Wednesday, September 17, 2008 - 12:00 , Location: Skiles 255 , Leonid Bunimovich , School of Mathematics, Georgia Tech , Organizer:
Dynamics of spatially extended systems is often described by Lattice Dynamical Systems (LDS). LDS were introduced 25 years ago independently by four physicists from four countries. Sometimes LDS themselves are quite relevant models of real phenomena. Besides, very often discretizations of partial differential equations lead to LDS. LDS consist of local dynamical systems sitting in the nodes of a lattice which interact between themselves. Mathematical studies of LDS started in 1988 and introduced a thermodynamic formalism for these spatially extended dynamical systems. They allowed to give exact definitions of such previously vague phenomena as space-time chaos and coherent structures and prove their existence in LDS. The basic notions and results in this area will be discussed. It is a preparatory talk for the next day colloquium where Dynamical Networks, i.e. the systems with arbitrary graphs of interactions, will be discussed.
Wednesday, September 10, 2008 - 12:00 , Location: Skiles 255 , Zhiwu Lin , School of Mathematics, Georgia Tech , Organizer:
A plasma is a gas of ionized particles. For a dilute plasma of very high temperature, the collisions can be ignored. Such situations occur, for example, in nuclear fusion devices and space plasmas. The Vlasov-Poisson and Vlasov-Maxwell equations are kinetic models for such collisionless plasmas. The Vlasov-Poisson equation is also used for galaxy evolution. I will describe some mathematical results on these models, including well-posedness and stability issues.
Wednesday, September 3, 2008 - 12:00 , Location: Skiles 255 , Robin Thomas , School of Mathematics, Georgia Tech , Organizer:
I will explain and prove a beautiful and useful theorem of Alon and Tarsi that uses multivariate polynomials to guarantee, under suitable hypotheses, the existence of a coloring of a graph. The proof method, sometimes called a Combinatorial Nullstellensatz, has other applications in graph theory, combinatorics and number theory.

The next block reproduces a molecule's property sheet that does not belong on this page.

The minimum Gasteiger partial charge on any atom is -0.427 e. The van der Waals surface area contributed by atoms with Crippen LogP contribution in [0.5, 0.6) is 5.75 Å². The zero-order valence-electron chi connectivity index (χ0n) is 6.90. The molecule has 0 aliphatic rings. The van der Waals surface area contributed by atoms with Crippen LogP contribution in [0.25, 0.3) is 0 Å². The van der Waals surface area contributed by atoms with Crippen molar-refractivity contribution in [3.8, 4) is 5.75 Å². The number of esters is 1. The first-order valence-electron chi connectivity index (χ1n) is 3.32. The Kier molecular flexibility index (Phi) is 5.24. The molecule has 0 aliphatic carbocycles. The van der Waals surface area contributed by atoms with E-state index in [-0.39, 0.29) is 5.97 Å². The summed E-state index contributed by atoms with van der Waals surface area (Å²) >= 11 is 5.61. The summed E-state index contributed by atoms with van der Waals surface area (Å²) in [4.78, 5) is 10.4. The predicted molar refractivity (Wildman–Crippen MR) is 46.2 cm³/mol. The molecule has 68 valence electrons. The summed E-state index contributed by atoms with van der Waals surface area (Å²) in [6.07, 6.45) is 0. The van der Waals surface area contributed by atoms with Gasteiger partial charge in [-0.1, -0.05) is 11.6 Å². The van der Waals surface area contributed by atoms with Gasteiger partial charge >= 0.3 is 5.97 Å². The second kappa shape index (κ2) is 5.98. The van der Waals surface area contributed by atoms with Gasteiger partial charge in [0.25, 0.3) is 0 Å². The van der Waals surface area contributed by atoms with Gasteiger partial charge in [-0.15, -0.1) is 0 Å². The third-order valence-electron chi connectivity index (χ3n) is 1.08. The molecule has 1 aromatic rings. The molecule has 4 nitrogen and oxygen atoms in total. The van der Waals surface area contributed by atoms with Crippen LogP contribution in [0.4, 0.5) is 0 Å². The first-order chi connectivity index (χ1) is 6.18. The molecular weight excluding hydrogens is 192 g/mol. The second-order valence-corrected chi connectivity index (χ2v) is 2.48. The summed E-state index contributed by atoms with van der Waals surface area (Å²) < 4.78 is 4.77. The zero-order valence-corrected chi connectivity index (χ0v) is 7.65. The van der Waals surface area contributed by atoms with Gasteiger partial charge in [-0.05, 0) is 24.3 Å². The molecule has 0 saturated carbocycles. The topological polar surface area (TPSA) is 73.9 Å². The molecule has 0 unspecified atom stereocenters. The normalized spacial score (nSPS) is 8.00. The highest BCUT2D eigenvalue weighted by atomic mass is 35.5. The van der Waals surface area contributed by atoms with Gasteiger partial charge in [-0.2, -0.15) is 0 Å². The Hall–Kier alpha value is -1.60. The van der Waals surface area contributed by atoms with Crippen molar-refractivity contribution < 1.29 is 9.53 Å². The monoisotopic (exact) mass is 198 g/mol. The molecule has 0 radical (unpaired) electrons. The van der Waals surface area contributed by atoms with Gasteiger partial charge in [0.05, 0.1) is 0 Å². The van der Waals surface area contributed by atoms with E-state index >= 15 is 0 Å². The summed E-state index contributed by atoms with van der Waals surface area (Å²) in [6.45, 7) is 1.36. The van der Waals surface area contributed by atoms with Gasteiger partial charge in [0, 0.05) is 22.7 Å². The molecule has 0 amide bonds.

Wednesday, August 27, 2008 - 12:00 , Location: Skiles 255 , Tom Trotter, Teena Carroll, Luca Dieci , School of Mathematics, Georgia Tech , Organizer:
* Dr. Trotter: perspective of the hiring committee with an emphasis on research universities. * Dr. Carroll: perspective of the applicant with an emphasis on liberal arts universities. * Dr. Dieci: other advice, including non-academic routes.
, Location: Skiles 006 , Leonid Bunimovich , School of Mathematics - Georgia Institute of Technology , Organizer:
Hosts: Amey Kaloti and Ricardo Restrepo
An efficient (arguably the most efficient) way to study and describe dynamical systems with complex behavior is to code their orbits. To do so one considers a partition (physicists call it coarse graining) of the space of states (phase space) of the systems and identify location of a point with an element of such partition where this point belongs. . By doing so one gets an unified description of dynamical systems in Differential equations, Number theory, probability theory, Combinatorics, etc. I'll present an introduction to this Symbolic dynamics for interacting dynamical systems (dynamical networks) and formulate some open problems.This talk will also serve as a preparatory one for the next day Math Colloquium.